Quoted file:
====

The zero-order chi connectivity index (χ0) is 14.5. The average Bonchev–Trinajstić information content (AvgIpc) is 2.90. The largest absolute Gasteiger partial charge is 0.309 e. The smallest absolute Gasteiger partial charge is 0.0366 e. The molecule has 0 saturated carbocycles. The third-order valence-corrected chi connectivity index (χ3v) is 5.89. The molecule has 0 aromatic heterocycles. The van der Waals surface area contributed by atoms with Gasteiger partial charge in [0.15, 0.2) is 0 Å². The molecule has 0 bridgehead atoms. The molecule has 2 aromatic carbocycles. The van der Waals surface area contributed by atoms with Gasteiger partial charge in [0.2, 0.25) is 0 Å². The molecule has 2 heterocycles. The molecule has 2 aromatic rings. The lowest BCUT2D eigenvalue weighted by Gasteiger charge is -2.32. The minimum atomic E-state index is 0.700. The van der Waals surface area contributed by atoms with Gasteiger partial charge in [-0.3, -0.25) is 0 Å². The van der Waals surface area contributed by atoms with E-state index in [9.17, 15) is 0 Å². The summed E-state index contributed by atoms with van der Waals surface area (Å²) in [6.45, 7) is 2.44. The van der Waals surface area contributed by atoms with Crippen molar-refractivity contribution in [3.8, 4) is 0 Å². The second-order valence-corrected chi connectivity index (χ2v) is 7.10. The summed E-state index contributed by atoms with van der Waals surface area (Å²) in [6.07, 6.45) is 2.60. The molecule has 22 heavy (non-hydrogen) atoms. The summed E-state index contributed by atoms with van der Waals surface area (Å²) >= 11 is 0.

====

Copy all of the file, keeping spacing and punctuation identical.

The zero-order chi connectivity index (χ0) is 14.5. The average Bonchev–Trinajstić information content (AvgIpc) is 2.90. The largest absolute Gasteiger partial charge is 0.309 e. The smallest absolute Gasteiger partial charge is 0.0366 e. The molecule has 0 saturated carbocycles. The third-order valence-corrected chi connectivity index (χ3v) is 5.89. The molecule has 0 aromatic heterocycles. The van der Waals surface area contributed by atoms with Gasteiger partial charge in [0.15, 0.2) is 0 Å². The molecule has 0 bridgehead atoms. The molecule has 2 aromatic carbocycles. The van der Waals surface area contributed by atoms with Gasteiger partial charge in [0.2, 0.25) is 0 Å². The molecule has 2 heterocycles. The molecule has 2 aromatic rings. The lowest BCUT2D eigenvalue weighted by Gasteiger charge is -2.32. The minimum atomic E-state index is 0.700. The van der Waals surface area contributed by atoms with Gasteiger partial charge in [-0.3, -0.25) is 0 Å². The van der Waals surface area contributed by atoms with E-state index in [9.17, 15) is 0 Å². The summed E-state index contributed by atoms with van der Waals surface area (Å²) in [6.45, 7) is 2.44. The van der Waals surface area contributed by atoms with Crippen molar-refractivity contribution in [3.8, 4) is 0 Å². The second-order valence-corrected chi connectivity index (χ2v) is 7.10. The summed E-state index contributed by atoms with van der Waals surface area (Å²) in [6.07, 6.45) is 2.60. The molecule has 22 heavy (non-hydrogen) atoms. The summed E-state index contributed by atoms with van der Waals surface area (Å²) >= 11 is 0.